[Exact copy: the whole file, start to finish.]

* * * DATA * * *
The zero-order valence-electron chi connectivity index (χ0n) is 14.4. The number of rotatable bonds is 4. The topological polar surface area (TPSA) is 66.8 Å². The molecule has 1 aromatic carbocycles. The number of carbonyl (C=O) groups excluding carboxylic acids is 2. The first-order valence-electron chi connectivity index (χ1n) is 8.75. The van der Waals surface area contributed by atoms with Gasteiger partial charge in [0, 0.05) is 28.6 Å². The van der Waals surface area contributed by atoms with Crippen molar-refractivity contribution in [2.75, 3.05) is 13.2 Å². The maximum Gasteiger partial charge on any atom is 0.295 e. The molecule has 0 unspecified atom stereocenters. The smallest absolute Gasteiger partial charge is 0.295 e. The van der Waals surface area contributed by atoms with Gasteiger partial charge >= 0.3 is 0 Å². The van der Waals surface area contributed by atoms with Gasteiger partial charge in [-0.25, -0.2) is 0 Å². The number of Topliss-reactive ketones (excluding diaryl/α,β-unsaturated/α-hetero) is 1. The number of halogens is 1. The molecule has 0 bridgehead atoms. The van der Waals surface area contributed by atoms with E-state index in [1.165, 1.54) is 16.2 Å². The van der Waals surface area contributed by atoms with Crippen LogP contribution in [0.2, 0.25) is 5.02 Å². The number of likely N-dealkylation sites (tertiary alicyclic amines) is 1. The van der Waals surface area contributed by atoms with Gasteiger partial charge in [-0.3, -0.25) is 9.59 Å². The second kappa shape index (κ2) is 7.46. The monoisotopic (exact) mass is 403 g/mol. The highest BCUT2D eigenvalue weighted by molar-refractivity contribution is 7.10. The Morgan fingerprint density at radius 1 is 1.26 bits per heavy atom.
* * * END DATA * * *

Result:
The zero-order valence-electron chi connectivity index (χ0n) is 14.4. The number of rotatable bonds is 4. The topological polar surface area (TPSA) is 66.8 Å². The molecule has 1 aromatic carbocycles. The number of carbonyl (C=O) groups excluding carboxylic acids is 2. The first-order valence-electron chi connectivity index (χ1n) is 8.75. The van der Waals surface area contributed by atoms with Gasteiger partial charge in [0, 0.05) is 28.6 Å². The van der Waals surface area contributed by atoms with Crippen molar-refractivity contribution in [2.75, 3.05) is 13.2 Å². The maximum Gasteiger partial charge on any atom is 0.295 e. The molecule has 0 unspecified atom stereocenters. The smallest absolute Gasteiger partial charge is 0.295 e. The van der Waals surface area contributed by atoms with Gasteiger partial charge >= 0.3 is 0 Å². The van der Waals surface area contributed by atoms with Gasteiger partial charge in [-0.25, -0.2) is 0 Å². The number of Topliss-reactive ketones (excluding diaryl/α,β-unsaturated/α-hetero) is 1. The number of halogens is 1. The molecule has 0 bridgehead atoms. The van der Waals surface area contributed by atoms with E-state index in [1.165, 1.54) is 16.2 Å². The van der Waals surface area contributed by atoms with Crippen LogP contribution in [0.2, 0.25) is 5.02 Å². The number of likely N-dealkylation sites (tertiary alicyclic amines) is 1. The van der Waals surface area contributed by atoms with Gasteiger partial charge in [-0.3, -0.25) is 9.59 Å². The second kappa shape index (κ2) is 7.46. The monoisotopic (exact) mass is 403 g/mol. The highest BCUT2D eigenvalue weighted by molar-refractivity contribution is 7.10. The Morgan fingerprint density at radius 1 is 1.26 bits per heavy atom.